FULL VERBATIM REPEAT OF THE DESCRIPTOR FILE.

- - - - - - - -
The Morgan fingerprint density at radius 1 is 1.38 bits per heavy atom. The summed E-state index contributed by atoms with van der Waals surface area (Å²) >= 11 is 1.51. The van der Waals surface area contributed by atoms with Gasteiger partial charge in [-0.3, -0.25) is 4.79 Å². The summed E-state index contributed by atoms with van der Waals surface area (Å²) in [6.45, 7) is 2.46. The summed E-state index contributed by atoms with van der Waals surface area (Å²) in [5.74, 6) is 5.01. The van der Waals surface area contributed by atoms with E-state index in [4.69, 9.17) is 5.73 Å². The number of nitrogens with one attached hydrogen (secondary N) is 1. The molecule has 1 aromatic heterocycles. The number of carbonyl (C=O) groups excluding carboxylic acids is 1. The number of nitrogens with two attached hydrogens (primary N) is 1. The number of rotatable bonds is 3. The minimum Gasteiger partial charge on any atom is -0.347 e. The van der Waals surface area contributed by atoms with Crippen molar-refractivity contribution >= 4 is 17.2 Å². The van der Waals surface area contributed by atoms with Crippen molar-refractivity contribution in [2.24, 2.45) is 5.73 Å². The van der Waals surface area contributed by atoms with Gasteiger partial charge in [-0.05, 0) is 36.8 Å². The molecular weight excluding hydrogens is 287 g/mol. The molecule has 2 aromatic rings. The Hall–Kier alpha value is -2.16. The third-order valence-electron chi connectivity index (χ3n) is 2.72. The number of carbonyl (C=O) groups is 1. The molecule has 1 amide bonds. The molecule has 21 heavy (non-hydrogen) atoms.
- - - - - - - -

The Morgan fingerprint density at radius 1 is 1.38 bits per heavy atom. The summed E-state index contributed by atoms with van der Waals surface area (Å²) >= 11 is 1.51. The van der Waals surface area contributed by atoms with Gasteiger partial charge in [-0.3, -0.25) is 4.79 Å². The summed E-state index contributed by atoms with van der Waals surface area (Å²) in [6.45, 7) is 2.46. The summed E-state index contributed by atoms with van der Waals surface area (Å²) in [5.74, 6) is 5.01. The van der Waals surface area contributed by atoms with E-state index in [4.69, 9.17) is 5.73 Å². The number of nitrogens with one attached hydrogen (secondary N) is 1. The molecule has 1 aromatic heterocycles. The number of carbonyl (C=O) groups excluding carboxylic acids is 1. The number of nitrogens with two attached hydrogens (primary N) is 1. The number of rotatable bonds is 3. The minimum Gasteiger partial charge on any atom is -0.347 e. The van der Waals surface area contributed by atoms with Crippen molar-refractivity contribution >= 4 is 17.2 Å². The van der Waals surface area contributed by atoms with Crippen molar-refractivity contribution in [2.24, 2.45) is 5.73 Å². The van der Waals surface area contributed by atoms with Gasteiger partial charge in [-0.05, 0) is 36.8 Å². The molecular weight excluding hydrogens is 287 g/mol. The molecule has 2 aromatic rings. The Hall–Kier alpha value is -2.16. The third-order valence-electron chi connectivity index (χ3n) is 2.72. The number of carbonyl (C=O) groups is 1. The molecule has 1 amide bonds. The molecule has 21 heavy (non-hydrogen) atoms.